As the Texas Senate was brought to order for the 85th session of the Legislature, Lt. Gov. Dan Patrick promised a renewed focus on conservative reforms.
While Republicans maintain a near two-thirds majority in both legislative chambers, only the leader of the Senate used his opening remarks to promise substantive action on the issues Texas taxpayers and voters have consistently supported.
Even though the number of Republicans in the Senate is unchanged from 2015, the conservative ranks grew with today’s swearing in of Bryan Hughes and Dawn Buckingham, who won open-seat races last year. While Buckingham is new to state office, Hughes distinguished himself as a staunch ally of conservatives during his decade in the House.
Shortly after the Senate gaveled in, Patrick reminded the state that he would be pushing a staunchly conservative agenda.
“In all our deliberations, maintaining our conservative principles and protecting Texas values will be our top priority,” said Patrick.
— Office of the Lt Gov (@LtGovTX) January 10, 2017
Patrick’s agenda includes strict spending limits, property tax reform, school choice, a ban on sanctuary cities, and a crackdown on labor unions, among others.
This stands in contrast to the actions promised on the other side of the Capitol.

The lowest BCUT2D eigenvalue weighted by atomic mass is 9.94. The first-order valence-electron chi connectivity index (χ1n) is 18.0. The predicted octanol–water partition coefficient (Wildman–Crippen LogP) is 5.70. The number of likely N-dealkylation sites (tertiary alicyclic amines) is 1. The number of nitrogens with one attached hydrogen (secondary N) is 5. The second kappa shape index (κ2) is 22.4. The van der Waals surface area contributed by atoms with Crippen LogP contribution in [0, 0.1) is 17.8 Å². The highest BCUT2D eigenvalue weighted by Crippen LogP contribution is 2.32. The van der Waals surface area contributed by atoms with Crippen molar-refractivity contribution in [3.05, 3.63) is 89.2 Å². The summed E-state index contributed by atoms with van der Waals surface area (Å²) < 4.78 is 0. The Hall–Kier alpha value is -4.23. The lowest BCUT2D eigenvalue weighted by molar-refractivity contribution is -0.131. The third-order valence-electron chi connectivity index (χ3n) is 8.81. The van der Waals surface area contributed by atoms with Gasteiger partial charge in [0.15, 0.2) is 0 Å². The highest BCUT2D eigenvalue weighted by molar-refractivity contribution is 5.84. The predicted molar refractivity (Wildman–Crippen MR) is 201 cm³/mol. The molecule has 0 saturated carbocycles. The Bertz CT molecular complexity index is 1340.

As predicted, the Democrat coalition fronted by House Speaker Joe Straus demanded and received a “loyalty vote” in an uncontested race. The leadership team seemed bewildered when no House members voted against Straus. This prevented them from being able to immediately use a meaningless vote to falsely divide conservatives.
Straus and his team have consistently opposed property tax reform, promoted policies friendly to illegal aliens, and obstructed other conservative initiatives.
He called on House members to “have the courage to compromise.”
Straus said he wants the Legislature to focus on revamping the school finance system (which usually means, spending more money) despite the Texas Supreme Court upholding the system’s constitutionality. Patrick has said that issue should be reserved for a special session in which other priorities won’t be held hostage to Straus’ form of legislative compromise.